“One of the most productive fields in mathematics is representation theory and particularly the representation theory of lie algebras,” Thompson said. “Lie algebras describe most symmetries that are present in physical systems. Representation theory finds ways to take those symmetries and put them in a mathematical framework that can then be used by physicist.”

Thompson is currently researching doctoral level physics and mathematics programs at several universities to pursue his interest in the field.

Thompson worked with Kenning and Snavely, throughout the year-long application process, along with faculty mentors Francisco Alarcon and Charles Lamb.

The Goldwater Scholarship follows several awards and recognitions for Thompson's research and academic achievement.

Thompson is the son of Lisa Thompson and James Carnahan and has a son, Gavin. He is an S-COAM scholar at IUP, an award given to students who demonstrate excellence in applied math. He is also the recipient of the Ida Arms Scholarship for Mathematics, the Daniel G. Reiber Scholarship for Physics, the Ken and Lois Widdowson Memorial Scholarship for Mathematics, the Ladies' Elks Auxiliary Scholarship, the Peggy Dixon Physics Scholarship, and the IUP Transfer scholarship.

Arie Van Wieren Van Wieren, a student in the Cook Honors College, has focused his research inside Sudipta Majumdar's laboratory looking at antibiotic resistant bacteria. He credits his success to Majumdar.

“I started research with him as a freshman, and I can't express enough how his guidance and support has impacted me,” said Van Wieren. “As a mentor he is the complete picture. He's helping me shape a career in science by making sure I'm competitive inside the research community. He's helping me plan my career and giving me guidance and opportunities that I'm not sure I'd have at another institution.”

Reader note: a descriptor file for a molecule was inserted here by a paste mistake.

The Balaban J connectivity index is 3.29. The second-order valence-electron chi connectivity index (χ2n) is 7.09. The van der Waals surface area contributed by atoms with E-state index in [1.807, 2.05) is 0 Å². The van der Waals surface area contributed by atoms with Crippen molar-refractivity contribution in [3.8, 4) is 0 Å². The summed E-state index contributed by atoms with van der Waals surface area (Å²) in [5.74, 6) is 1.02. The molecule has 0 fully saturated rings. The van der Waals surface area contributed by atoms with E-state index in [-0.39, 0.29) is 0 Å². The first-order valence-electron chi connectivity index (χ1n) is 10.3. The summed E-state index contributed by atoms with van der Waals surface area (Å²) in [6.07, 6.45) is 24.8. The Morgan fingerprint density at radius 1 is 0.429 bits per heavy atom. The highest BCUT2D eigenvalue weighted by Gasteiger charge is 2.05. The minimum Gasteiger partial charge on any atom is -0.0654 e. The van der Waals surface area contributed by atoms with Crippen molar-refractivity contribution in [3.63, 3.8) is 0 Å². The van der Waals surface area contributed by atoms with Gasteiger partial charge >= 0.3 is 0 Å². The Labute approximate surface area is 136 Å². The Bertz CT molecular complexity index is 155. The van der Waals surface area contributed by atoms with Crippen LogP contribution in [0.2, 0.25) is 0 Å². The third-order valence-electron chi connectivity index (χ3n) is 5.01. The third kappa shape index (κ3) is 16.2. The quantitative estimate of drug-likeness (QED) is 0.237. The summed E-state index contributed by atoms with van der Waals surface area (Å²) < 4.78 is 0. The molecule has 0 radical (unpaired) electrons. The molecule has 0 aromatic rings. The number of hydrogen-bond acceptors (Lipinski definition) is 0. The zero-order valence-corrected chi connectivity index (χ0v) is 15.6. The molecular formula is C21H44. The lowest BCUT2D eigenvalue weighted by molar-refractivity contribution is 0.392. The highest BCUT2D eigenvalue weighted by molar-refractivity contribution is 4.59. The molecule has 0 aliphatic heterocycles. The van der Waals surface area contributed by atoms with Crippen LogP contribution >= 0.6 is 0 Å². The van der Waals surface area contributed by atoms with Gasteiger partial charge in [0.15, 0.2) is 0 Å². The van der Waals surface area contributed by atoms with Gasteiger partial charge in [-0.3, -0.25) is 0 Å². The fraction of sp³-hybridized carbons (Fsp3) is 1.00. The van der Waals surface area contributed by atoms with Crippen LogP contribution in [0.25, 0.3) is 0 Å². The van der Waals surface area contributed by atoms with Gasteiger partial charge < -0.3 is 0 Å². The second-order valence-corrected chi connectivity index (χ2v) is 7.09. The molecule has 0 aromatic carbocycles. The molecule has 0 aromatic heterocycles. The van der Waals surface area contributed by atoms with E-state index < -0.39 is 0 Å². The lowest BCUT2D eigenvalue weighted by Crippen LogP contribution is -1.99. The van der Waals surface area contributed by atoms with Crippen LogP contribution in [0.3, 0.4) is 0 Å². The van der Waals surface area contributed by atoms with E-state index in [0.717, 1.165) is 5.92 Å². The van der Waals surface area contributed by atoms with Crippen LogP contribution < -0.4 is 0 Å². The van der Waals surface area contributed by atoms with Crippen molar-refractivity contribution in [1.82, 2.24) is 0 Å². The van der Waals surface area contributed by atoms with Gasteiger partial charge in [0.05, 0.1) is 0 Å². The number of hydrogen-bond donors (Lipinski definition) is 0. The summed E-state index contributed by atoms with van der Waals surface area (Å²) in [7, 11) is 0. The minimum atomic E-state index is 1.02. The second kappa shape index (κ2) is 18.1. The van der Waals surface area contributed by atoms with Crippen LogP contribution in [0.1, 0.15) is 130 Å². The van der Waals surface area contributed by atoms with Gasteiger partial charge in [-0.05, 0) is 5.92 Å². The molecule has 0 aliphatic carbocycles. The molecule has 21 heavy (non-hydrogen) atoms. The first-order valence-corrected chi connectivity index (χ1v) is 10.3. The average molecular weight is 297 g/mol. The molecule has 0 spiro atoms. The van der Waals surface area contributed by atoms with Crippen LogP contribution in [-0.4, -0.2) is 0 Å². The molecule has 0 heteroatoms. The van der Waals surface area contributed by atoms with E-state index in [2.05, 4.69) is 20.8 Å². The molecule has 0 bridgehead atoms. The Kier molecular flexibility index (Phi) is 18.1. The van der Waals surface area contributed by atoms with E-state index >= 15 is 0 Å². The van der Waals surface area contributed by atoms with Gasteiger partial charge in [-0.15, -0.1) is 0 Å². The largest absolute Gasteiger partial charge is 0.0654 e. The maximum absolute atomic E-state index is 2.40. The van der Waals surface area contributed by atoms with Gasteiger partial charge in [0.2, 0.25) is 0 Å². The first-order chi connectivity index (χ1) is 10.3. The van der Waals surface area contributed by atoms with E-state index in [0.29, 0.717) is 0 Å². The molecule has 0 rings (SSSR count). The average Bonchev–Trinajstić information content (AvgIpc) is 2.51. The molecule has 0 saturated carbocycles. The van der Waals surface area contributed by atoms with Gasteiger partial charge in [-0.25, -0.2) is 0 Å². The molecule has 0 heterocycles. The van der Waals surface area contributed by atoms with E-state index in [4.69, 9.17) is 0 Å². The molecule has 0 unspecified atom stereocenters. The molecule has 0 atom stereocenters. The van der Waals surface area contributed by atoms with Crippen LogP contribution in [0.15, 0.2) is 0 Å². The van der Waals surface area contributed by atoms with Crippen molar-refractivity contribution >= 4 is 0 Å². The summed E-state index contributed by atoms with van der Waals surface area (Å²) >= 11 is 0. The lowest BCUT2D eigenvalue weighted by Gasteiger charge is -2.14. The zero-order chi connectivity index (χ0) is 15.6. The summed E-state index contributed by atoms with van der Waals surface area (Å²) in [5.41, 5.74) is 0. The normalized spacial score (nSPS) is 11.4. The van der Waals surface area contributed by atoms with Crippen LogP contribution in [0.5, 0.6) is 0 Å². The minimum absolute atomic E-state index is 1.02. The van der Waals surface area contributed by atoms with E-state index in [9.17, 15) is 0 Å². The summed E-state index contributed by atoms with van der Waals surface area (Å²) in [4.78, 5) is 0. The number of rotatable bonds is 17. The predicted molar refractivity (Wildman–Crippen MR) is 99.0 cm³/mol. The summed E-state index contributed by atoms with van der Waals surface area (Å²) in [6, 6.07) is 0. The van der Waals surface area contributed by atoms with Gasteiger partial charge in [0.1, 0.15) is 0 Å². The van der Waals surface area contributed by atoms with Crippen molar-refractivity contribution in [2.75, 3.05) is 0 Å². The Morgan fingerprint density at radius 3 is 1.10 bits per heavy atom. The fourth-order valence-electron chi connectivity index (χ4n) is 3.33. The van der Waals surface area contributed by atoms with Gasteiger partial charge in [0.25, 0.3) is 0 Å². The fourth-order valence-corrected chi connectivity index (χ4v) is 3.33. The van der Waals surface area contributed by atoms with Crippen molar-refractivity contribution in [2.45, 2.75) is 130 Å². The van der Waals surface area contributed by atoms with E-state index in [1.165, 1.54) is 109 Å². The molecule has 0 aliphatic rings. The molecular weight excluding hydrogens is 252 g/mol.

“I am very happy for Arie's accomplishments,” said Majumdar. “Arie began doing research with me in his freshman year, and I am proud of his achievements. This award, coupled with the other opportunities he's received, will not only give Arie the exposure of modern, cutting-edge research, but will also help boost his confidence for achieving further excellence in upcoming years.”

Van Wieren's path from graduating high-school student to serious researcher is a bit off the traditional path, as he entered IUP as a sociology major. While enrolled in a biochemistry class he thought the name of the major “biochemistry” sounded exciting.

“I didn't know much about it, and then I tried it out and realized I loved it,” he said.

After switching his major and jumping into research, Van Wieren has added several peer reviewed publications to his curriculum vita. As the lead author in an article published in the Journal of Molecular and Microbiology and Biotechnology, Van Wieren is making a strong presence in research as an undergraduate.